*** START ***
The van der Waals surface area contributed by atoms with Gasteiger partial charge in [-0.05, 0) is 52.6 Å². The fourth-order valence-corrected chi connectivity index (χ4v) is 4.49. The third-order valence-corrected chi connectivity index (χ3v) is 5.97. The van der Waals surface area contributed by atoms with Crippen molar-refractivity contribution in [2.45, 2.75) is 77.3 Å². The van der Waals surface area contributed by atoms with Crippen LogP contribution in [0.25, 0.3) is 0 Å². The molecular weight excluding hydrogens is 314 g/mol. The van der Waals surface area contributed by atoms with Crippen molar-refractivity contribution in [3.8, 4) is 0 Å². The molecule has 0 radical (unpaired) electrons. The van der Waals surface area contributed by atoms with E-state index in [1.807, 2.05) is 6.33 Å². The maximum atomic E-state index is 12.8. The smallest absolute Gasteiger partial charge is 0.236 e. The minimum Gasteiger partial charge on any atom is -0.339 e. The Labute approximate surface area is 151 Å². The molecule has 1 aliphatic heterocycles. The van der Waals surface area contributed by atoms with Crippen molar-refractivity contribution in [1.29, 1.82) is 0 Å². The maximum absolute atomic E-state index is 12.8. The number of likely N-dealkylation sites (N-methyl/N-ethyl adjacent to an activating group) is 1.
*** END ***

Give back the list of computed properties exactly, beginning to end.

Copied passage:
The van der Waals surface area contributed by atoms with Gasteiger partial charge in [-0.05, 0) is 52.6 Å². The fourth-order valence-corrected chi connectivity index (χ4v) is 4.49. The third-order valence-corrected chi connectivity index (χ3v) is 5.97. The van der Waals surface area contributed by atoms with Crippen molar-refractivity contribution in [2.45, 2.75) is 77.3 Å². The van der Waals surface area contributed by atoms with Crippen LogP contribution in [0.25, 0.3) is 0 Å². The molecular weight excluding hydrogens is 314 g/mol. The van der Waals surface area contributed by atoms with Crippen molar-refractivity contribution in [3.8, 4) is 0 Å². The molecule has 0 radical (unpaired) electrons. The van der Waals surface area contributed by atoms with E-state index in [1.807, 2.05) is 6.33 Å². The maximum atomic E-state index is 12.8. The smallest absolute Gasteiger partial charge is 0.236 e. The minimum Gasteiger partial charge on any atom is -0.339 e. The Labute approximate surface area is 151 Å². The molecule has 1 aliphatic heterocycles. The van der Waals surface area contributed by atoms with Crippen molar-refractivity contribution in [1.29, 1.82) is 0 Å². The maximum absolute atomic E-state index is 12.8. The number of likely N-dealkylation sites (N-methyl/N-ethyl adjacent to an activating group) is 1.